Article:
FH Reader Dave Barry sent us this article / interview with The Zombies that he found in the San Francisco Chronicle on September 1st of last year ...(Please Note:  This concert information is at least six months out of date and is provided only as part of the original article as it ran then.)
When the founding members of the Zombies got back together, it was supposed to be for just a handful of shows. More than a decade later, singer Colin Blunstone and keyboard player Rod Argent are still on the road performing faithful renditions of '60s psychedelic-pop classics such as "She's Not There" and "Tell Her No," as well as selections from the group's 2011 release, "Breathe Out, Breathe In." The Zombies play three Bay Area shows this week. We spoke with Blunstone at his home in England.
Q: You guys have officially been together longer than the first time around. What makes it work now?
A: It's kind of bizarre, isn't it? The original Zombies were together for three years professionally. This incarnation of the band came together quite by chance. Rod and I agreed to do six concerts together - it was specifically for six concerts. It felt so natural that we just kept going.
Q: Do people scream as much at your shows now as they used to in 1965?
A: I think the first two years I needn't have sung one note. I'm sure no one could hear anything. The PA's in those days weren't very powerful. Now very often, at least for the first half of the shows, people are really listening intently. At some point they will be on their feet - we do have some really great classic rock hits we can play. So we don't get a lot of screaming, but we do get an incredible reaction.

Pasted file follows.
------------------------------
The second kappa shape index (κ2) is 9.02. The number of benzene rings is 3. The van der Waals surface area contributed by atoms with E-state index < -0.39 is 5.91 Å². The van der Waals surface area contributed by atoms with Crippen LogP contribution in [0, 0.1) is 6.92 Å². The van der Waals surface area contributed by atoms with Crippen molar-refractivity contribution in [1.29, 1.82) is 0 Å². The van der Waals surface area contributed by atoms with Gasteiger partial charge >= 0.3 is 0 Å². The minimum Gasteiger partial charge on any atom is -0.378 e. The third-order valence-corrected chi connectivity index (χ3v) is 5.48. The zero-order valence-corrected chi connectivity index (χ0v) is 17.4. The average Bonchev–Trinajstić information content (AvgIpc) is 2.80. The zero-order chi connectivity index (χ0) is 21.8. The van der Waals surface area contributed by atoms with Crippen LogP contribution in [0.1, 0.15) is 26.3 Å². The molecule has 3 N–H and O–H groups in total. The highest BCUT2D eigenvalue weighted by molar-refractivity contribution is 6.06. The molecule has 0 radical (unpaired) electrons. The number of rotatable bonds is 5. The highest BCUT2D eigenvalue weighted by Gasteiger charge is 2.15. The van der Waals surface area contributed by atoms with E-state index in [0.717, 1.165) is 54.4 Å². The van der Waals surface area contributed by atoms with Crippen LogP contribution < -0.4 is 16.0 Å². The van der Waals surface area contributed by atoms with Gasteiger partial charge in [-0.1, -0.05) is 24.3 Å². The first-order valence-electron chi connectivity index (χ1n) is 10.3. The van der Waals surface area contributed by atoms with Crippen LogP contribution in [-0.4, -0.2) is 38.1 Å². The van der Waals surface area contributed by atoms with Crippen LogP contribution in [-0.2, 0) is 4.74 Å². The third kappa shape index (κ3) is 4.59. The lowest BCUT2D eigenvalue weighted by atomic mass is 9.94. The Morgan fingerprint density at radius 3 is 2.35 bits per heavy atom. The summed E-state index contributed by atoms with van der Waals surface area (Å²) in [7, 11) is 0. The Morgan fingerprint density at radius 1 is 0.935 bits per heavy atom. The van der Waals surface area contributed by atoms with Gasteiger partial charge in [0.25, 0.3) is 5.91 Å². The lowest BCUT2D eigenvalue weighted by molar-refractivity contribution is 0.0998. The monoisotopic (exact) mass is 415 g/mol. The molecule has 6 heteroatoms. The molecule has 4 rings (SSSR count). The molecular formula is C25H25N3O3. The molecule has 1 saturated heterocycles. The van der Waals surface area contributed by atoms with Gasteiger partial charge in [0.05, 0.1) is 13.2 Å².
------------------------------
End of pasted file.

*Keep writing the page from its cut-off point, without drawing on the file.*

Q: It seems like "Odessey and Oracle" held up a lot better than many of the other albums from that era. Is it true you were the next band in Abbey Road after the Beatles recorded "Sgt. Pepper's Lonely Hearts Club Band"?
A: That's exactly true. We literally followed the Beatles. We used some of the percussion instruments they left on the floor. We used the same engineers as them. We used the mellotron they left behind - that might not have been on the album if they didn't leave it. It was a wonderful time to be in there.
Q: Did you and Rod ever have that power struggle John Lennon and Paul McCartney had going on?